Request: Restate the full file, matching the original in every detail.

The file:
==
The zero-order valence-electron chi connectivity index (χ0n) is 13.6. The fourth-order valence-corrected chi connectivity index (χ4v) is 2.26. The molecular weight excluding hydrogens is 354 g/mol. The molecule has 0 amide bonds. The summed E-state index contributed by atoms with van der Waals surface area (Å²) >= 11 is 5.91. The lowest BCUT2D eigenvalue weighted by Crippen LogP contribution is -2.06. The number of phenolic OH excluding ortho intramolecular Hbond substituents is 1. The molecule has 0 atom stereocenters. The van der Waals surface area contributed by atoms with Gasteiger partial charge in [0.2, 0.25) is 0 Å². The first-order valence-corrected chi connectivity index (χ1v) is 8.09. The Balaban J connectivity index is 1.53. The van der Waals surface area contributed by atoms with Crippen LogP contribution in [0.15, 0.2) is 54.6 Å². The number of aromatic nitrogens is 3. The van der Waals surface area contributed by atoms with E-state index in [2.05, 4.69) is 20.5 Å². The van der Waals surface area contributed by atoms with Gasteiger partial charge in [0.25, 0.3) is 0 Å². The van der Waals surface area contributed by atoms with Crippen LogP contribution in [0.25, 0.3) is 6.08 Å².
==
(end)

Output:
The zero-order valence-electron chi connectivity index (χ0n) is 13.6. The fourth-order valence-corrected chi connectivity index (χ4v) is 2.26. The molecular weight excluding hydrogens is 354 g/mol. The molecule has 0 amide bonds. The summed E-state index contributed by atoms with van der Waals surface area (Å²) >= 11 is 5.91. The lowest BCUT2D eigenvalue weighted by Crippen LogP contribution is -2.06. The number of phenolic OH excluding ortho intramolecular Hbond substituents is 1. The molecule has 0 atom stereocenters. The van der Waals surface area contributed by atoms with Gasteiger partial charge in [0.2, 0.25) is 0 Å². The first-order valence-corrected chi connectivity index (χ1v) is 8.09. The Balaban J connectivity index is 1.53. The van der Waals surface area contributed by atoms with Crippen LogP contribution in [0.15, 0.2) is 54.6 Å². The number of aromatic nitrogens is 3. The van der Waals surface area contributed by atoms with E-state index in [2.05, 4.69) is 20.5 Å². The van der Waals surface area contributed by atoms with Gasteiger partial charge in [0.25, 0.3) is 0 Å². The van der Waals surface area contributed by atoms with Crippen LogP contribution in [0.25, 0.3) is 6.08 Å².